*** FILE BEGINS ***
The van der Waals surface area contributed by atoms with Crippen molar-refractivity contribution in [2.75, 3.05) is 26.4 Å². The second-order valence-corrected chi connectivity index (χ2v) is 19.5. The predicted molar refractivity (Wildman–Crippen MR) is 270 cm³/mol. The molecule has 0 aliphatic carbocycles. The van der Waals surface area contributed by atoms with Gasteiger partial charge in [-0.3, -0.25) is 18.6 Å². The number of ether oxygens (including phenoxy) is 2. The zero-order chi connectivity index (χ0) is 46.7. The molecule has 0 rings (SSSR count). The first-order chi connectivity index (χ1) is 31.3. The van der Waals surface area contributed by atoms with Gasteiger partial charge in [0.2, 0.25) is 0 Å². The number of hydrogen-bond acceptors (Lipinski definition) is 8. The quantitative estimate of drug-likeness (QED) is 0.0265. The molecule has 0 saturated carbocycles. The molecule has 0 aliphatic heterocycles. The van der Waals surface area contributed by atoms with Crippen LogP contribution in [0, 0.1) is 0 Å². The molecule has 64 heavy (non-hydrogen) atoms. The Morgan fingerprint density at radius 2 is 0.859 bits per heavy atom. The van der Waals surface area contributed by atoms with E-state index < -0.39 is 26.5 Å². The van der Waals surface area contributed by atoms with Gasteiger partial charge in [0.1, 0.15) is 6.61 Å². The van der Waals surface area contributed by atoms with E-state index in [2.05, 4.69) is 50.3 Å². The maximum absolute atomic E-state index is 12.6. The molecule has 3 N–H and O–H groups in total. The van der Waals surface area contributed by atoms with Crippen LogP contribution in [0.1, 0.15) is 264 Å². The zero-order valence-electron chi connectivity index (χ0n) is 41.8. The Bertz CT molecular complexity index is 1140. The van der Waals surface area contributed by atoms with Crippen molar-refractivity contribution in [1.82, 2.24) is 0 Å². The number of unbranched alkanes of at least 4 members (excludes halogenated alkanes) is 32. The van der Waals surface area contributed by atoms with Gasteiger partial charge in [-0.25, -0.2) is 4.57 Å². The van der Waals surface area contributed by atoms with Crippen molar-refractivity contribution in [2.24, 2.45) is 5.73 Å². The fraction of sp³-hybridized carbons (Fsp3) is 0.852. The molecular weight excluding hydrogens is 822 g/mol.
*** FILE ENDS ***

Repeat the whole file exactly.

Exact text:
The van der Waals surface area contributed by atoms with Crippen molar-refractivity contribution in [2.75, 3.05) is 26.4 Å². The second-order valence-corrected chi connectivity index (χ2v) is 19.5. The predicted molar refractivity (Wildman–Crippen MR) is 270 cm³/mol. The molecule has 0 aliphatic carbocycles. The van der Waals surface area contributed by atoms with Gasteiger partial charge in [-0.3, -0.25) is 18.6 Å². The number of ether oxygens (including phenoxy) is 2. The zero-order chi connectivity index (χ0) is 46.7. The molecule has 0 rings (SSSR count). The first-order chi connectivity index (χ1) is 31.3. The van der Waals surface area contributed by atoms with Gasteiger partial charge in [0.2, 0.25) is 0 Å². The number of hydrogen-bond acceptors (Lipinski definition) is 8. The quantitative estimate of drug-likeness (QED) is 0.0265. The molecule has 0 saturated carbocycles. The molecule has 0 aliphatic heterocycles. The van der Waals surface area contributed by atoms with Crippen LogP contribution in [0, 0.1) is 0 Å². The molecule has 64 heavy (non-hydrogen) atoms. The Morgan fingerprint density at radius 2 is 0.859 bits per heavy atom. The van der Waals surface area contributed by atoms with E-state index < -0.39 is 26.5 Å². The van der Waals surface area contributed by atoms with Gasteiger partial charge in [0.1, 0.15) is 6.61 Å². The van der Waals surface area contributed by atoms with E-state index in [2.05, 4.69) is 50.3 Å². The maximum absolute atomic E-state index is 12.6. The molecule has 3 N–H and O–H groups in total. The van der Waals surface area contributed by atoms with Crippen LogP contribution in [0.1, 0.15) is 264 Å². The zero-order valence-electron chi connectivity index (χ0n) is 41.8. The Bertz CT molecular complexity index is 1140. The van der Waals surface area contributed by atoms with Crippen molar-refractivity contribution in [1.82, 2.24) is 0 Å². The number of unbranched alkanes of at least 4 members (excludes halogenated alkanes) is 32. The van der Waals surface area contributed by atoms with Gasteiger partial charge in [-0.25, -0.2) is 4.57 Å². The van der Waals surface area contributed by atoms with Crippen molar-refractivity contribution in [2.24, 2.45) is 5.73 Å². The fraction of sp³-hybridized carbons (Fsp3) is 0.852. The molecular weight excluding hydrogens is 822 g/mol.